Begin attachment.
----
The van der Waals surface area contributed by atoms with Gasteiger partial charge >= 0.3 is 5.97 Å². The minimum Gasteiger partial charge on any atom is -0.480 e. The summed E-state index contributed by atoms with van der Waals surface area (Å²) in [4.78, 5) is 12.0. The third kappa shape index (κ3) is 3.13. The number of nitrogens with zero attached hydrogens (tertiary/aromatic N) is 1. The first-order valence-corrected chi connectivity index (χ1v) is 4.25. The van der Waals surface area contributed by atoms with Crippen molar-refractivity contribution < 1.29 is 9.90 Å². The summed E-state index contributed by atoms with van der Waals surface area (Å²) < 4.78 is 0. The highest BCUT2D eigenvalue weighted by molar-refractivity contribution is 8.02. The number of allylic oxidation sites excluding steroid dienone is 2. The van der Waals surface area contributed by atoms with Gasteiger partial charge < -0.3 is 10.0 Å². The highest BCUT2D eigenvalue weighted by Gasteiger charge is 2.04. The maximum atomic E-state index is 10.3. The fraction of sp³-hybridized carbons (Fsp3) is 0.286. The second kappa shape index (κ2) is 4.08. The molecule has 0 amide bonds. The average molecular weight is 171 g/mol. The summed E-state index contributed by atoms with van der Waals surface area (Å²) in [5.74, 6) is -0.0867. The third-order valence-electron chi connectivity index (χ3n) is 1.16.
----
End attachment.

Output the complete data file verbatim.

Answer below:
The van der Waals surface area contributed by atoms with Gasteiger partial charge >= 0.3 is 5.97 Å². The minimum Gasteiger partial charge on any atom is -0.480 e. The summed E-state index contributed by atoms with van der Waals surface area (Å²) in [4.78, 5) is 12.0. The third kappa shape index (κ3) is 3.13. The number of nitrogens with zero attached hydrogens (tertiary/aromatic N) is 1. The first-order valence-corrected chi connectivity index (χ1v) is 4.25. The van der Waals surface area contributed by atoms with Crippen molar-refractivity contribution < 1.29 is 9.90 Å². The summed E-state index contributed by atoms with van der Waals surface area (Å²) < 4.78 is 0. The highest BCUT2D eigenvalue weighted by molar-refractivity contribution is 8.02. The number of allylic oxidation sites excluding steroid dienone is 2. The van der Waals surface area contributed by atoms with Gasteiger partial charge < -0.3 is 10.0 Å². The highest BCUT2D eigenvalue weighted by Gasteiger charge is 2.04. The maximum atomic E-state index is 10.3. The fraction of sp³-hybridized carbons (Fsp3) is 0.286. The second kappa shape index (κ2) is 4.08. The molecule has 0 amide bonds. The average molecular weight is 171 g/mol. The summed E-state index contributed by atoms with van der Waals surface area (Å²) in [5.74, 6) is -0.0867. The third-order valence-electron chi connectivity index (χ3n) is 1.16.